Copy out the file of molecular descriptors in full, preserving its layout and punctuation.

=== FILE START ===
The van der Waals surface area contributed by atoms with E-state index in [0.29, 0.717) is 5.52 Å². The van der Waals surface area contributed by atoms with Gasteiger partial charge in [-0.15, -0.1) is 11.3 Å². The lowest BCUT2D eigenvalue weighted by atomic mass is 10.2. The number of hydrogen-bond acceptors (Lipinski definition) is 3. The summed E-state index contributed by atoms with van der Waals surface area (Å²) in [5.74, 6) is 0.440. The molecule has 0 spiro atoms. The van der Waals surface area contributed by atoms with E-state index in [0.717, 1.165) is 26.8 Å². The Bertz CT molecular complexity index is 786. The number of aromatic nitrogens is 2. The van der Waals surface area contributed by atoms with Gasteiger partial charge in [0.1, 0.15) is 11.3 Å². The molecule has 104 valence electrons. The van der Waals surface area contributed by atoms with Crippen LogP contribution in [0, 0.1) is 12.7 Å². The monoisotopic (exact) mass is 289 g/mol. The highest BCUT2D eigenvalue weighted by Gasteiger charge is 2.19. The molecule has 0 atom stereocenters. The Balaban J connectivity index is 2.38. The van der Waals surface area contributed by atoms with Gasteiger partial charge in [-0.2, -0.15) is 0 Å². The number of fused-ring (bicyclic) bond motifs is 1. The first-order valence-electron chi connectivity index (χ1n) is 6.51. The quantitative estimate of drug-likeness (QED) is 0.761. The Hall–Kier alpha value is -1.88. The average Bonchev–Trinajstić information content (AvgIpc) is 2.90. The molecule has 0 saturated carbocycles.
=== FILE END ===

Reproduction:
The van der Waals surface area contributed by atoms with E-state index in [0.29, 0.717) is 5.52 Å². The van der Waals surface area contributed by atoms with Gasteiger partial charge in [-0.15, -0.1) is 11.3 Å². The lowest BCUT2D eigenvalue weighted by atomic mass is 10.2. The number of hydrogen-bond acceptors (Lipinski definition) is 3. The summed E-state index contributed by atoms with van der Waals surface area (Å²) in [5.74, 6) is 0.440. The molecule has 0 spiro atoms. The van der Waals surface area contributed by atoms with E-state index in [0.717, 1.165) is 26.8 Å². The Bertz CT molecular complexity index is 786. The number of aromatic nitrogens is 2. The van der Waals surface area contributed by atoms with Gasteiger partial charge in [0.1, 0.15) is 11.3 Å². The molecule has 104 valence electrons. The van der Waals surface area contributed by atoms with Crippen LogP contribution in [0, 0.1) is 12.7 Å². The monoisotopic (exact) mass is 289 g/mol. The highest BCUT2D eigenvalue weighted by Gasteiger charge is 2.19. The molecule has 0 atom stereocenters. The Balaban J connectivity index is 2.38. The van der Waals surface area contributed by atoms with Gasteiger partial charge in [-0.2, -0.15) is 0 Å². The number of fused-ring (bicyclic) bond motifs is 1. The first-order valence-electron chi connectivity index (χ1n) is 6.51. The quantitative estimate of drug-likeness (QED) is 0.761. The Hall–Kier alpha value is -1.88. The average Bonchev–Trinajstić information content (AvgIpc) is 2.90. The molecule has 0 saturated carbocycles.